SRSG Lyons at Afghanistan 2020 Conference session on fighting corruption
GENEVA - The following is a transcript of the opening remarks of the Secretary-General's Special Representative for Afghanistan, Deborah Lyons, at the Afghanistan 2020 Conference Side Event on Institutional and Societal Methods for Fighting Corruption.
Opening remarks delivered by Resident Coordinator A.I. for Afghanistan, Ramiz Alakbarov, on behalf of the Secretary-General's Special Representative for Afghanistan, Deborah Lyons, at the Afghanistan 2020 Conference Side Event on Institutional and Societal Methods for Fighting Corruption
[as delivered ]
Geneva, 23 November 2020
First Vice-President, Ministers, Excellencies, colleagues, ladies and gentlemen.
I am grateful for the opportunity to address you in this important side event and re-iterate the United Nations’ firm commitment to support you and others in addressing corruption in Afghanistan.
I thank the United Kingdom and the Afghan government for co-organizing this event with us and welcome the choice of its title “Institutional and societal methods for fighting corruption”.
Indeed, the rampant and cross-cutting nature of corruption requires an inclusive society-wide approach to combat it. Government and non-governmental stakeholders must collaborate in confronting corruption, this silent cancer steadily affecting all aspects of the lives of Afghan citizens.
To this end, we chose to give the first and the last word of this event to Afghan citizens who make a compelling case for the urgency in curbing corruption.
I am deeply moved how strongly Afghans – regardless of their age, gender, profession, and background – feel about corruption. They say “It is because of corruption that so many young Afghans are unemployed”, they say; “it is because of corruption that our air and water is polluted”; they say; “we are fed-up with corruption”.
It is past time for those who are responsible to be held accountable. And the systems that we, the Afghan Government and the international community, have been trying to build to counter corruption must now be completed. These systems and regulations are the hallmark of any functioning bureaucracy and act as a fortress against corruption.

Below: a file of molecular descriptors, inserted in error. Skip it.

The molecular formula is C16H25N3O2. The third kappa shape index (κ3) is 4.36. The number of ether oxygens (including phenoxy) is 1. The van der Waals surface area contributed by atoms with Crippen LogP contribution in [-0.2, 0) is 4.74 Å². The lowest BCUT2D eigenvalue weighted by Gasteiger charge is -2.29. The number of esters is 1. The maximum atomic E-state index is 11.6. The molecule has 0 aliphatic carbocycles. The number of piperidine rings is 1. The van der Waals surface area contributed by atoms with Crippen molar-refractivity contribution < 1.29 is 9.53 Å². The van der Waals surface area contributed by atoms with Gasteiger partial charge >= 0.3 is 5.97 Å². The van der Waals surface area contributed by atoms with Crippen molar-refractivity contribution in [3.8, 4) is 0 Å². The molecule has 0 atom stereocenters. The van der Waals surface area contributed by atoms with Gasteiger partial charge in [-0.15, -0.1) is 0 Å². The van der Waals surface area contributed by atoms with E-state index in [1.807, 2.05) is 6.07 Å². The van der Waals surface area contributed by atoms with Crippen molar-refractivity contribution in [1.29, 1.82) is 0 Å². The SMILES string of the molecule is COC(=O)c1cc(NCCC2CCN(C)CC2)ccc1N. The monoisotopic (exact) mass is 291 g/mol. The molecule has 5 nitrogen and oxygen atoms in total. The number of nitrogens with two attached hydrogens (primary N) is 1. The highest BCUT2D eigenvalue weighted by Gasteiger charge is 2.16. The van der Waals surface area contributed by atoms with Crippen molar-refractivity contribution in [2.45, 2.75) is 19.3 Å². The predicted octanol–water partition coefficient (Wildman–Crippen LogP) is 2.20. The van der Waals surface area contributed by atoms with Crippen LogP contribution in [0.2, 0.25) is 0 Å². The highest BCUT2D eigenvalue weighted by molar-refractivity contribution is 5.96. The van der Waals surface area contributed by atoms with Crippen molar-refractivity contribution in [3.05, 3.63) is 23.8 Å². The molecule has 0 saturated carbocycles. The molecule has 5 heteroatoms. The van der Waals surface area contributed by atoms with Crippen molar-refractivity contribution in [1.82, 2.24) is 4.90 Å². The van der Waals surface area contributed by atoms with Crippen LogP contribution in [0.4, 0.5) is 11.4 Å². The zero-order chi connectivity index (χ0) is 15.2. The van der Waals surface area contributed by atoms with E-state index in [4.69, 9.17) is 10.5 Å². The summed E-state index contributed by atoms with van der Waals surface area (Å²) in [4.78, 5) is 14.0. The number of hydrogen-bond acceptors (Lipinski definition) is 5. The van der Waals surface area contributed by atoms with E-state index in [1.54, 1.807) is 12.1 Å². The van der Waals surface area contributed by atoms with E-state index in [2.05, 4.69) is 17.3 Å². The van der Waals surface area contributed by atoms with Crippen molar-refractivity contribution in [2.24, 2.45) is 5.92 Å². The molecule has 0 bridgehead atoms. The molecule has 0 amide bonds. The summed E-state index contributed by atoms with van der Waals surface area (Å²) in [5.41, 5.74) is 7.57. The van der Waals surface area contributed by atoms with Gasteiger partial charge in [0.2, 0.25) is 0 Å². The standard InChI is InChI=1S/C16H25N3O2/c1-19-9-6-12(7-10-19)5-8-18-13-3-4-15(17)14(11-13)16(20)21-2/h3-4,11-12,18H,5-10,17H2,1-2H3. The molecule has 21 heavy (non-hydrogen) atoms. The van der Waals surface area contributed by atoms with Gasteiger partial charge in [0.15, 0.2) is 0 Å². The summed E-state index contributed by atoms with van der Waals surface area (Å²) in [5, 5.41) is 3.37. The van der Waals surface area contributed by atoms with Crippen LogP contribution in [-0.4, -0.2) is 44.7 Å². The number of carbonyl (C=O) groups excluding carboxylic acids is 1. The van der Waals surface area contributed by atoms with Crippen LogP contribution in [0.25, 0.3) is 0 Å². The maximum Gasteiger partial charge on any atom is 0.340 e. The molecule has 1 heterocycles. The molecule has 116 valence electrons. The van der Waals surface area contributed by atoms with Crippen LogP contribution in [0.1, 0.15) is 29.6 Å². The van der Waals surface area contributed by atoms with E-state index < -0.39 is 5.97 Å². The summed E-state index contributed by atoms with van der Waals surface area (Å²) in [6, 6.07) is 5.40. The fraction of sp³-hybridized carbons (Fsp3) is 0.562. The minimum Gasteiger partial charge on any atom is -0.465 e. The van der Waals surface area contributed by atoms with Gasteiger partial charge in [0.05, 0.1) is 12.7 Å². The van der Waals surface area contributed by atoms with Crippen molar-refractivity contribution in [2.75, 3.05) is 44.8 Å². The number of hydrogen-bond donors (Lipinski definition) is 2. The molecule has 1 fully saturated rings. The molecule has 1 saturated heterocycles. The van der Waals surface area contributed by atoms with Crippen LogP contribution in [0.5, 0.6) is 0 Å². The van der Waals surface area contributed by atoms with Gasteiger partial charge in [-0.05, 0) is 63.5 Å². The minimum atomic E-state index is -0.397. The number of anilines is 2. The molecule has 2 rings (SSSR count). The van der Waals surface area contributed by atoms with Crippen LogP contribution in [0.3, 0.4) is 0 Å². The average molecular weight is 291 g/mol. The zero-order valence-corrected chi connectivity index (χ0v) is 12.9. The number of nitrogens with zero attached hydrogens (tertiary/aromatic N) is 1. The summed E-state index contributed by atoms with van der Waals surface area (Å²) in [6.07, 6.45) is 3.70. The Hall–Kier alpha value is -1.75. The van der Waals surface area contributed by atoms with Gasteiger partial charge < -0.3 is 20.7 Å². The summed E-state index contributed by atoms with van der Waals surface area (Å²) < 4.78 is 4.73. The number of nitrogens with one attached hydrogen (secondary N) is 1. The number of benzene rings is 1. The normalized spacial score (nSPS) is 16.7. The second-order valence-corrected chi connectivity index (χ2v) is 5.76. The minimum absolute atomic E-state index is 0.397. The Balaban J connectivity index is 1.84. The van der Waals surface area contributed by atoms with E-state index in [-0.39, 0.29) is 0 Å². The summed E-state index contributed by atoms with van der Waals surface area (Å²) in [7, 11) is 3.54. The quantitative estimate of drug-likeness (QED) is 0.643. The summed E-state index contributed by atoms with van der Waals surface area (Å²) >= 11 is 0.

And so we have developed new frameworks for an aid architecture that will deliver better results with less money and greater transparency, with the aspiration that these will support a healthy and prosperous future for Afghanistan.
I welcome, during last Friday’s Security Council Arria meeting, H.E. President Ghani’s commitment to “push for greater accountability” in the management and use of international financial support.
Prioritizing anticorruption measures among the many competing challenges has not always been an easy political choice.
However, corruption hampers security sector reform, handicaps economic progress, erodes trust in institutions, and prevents Afghans from enjoying their rights. Anti-corruption measures must always be a priority.
The COVID-19 pandemic is an additional stress-test for accountability and oversight mechanisms. COVID opens opportunities for corruption and fraud, when emergency measures lead to relaxing corruption safeguards. We must guard against this.
I thank the Ombudswoman and the Attorney General for joining us in today’s event to share their experience in addressing this challenge in Afghanistan.
During the recent EU Annual Anti-Corruption Conference in Kabul, we discussed next steps in improving Afghanistan’s legal, institutional and strategic framework.
This will assist both the Afghan Government and the ambassadors’ working group on anti-corruption led by the UK and EU ambassadors.
The implementation of this work will depend on broad societal support. I therefore commend the courage of Afghan civil society, media and grassroots movements to stand up against corruption and I welcome the participation of many representatives in today’s event.
The fact that Afghan investigative journalist, Zaki Daryabi, the founder of Etilaat e Roz, is among the four shortlisted nominees for Transparency International’s 2020 Anti-Corruption Award is an example of Afghanistan’s potential in confronting corruption.
In closing, let me reaffirm that we in UNAMA consider the work on anti-corruption as one of top priorities for the Government of Afghanistan and the regional and international community.
Thank you for your engagement. I look forward to a productive discussion.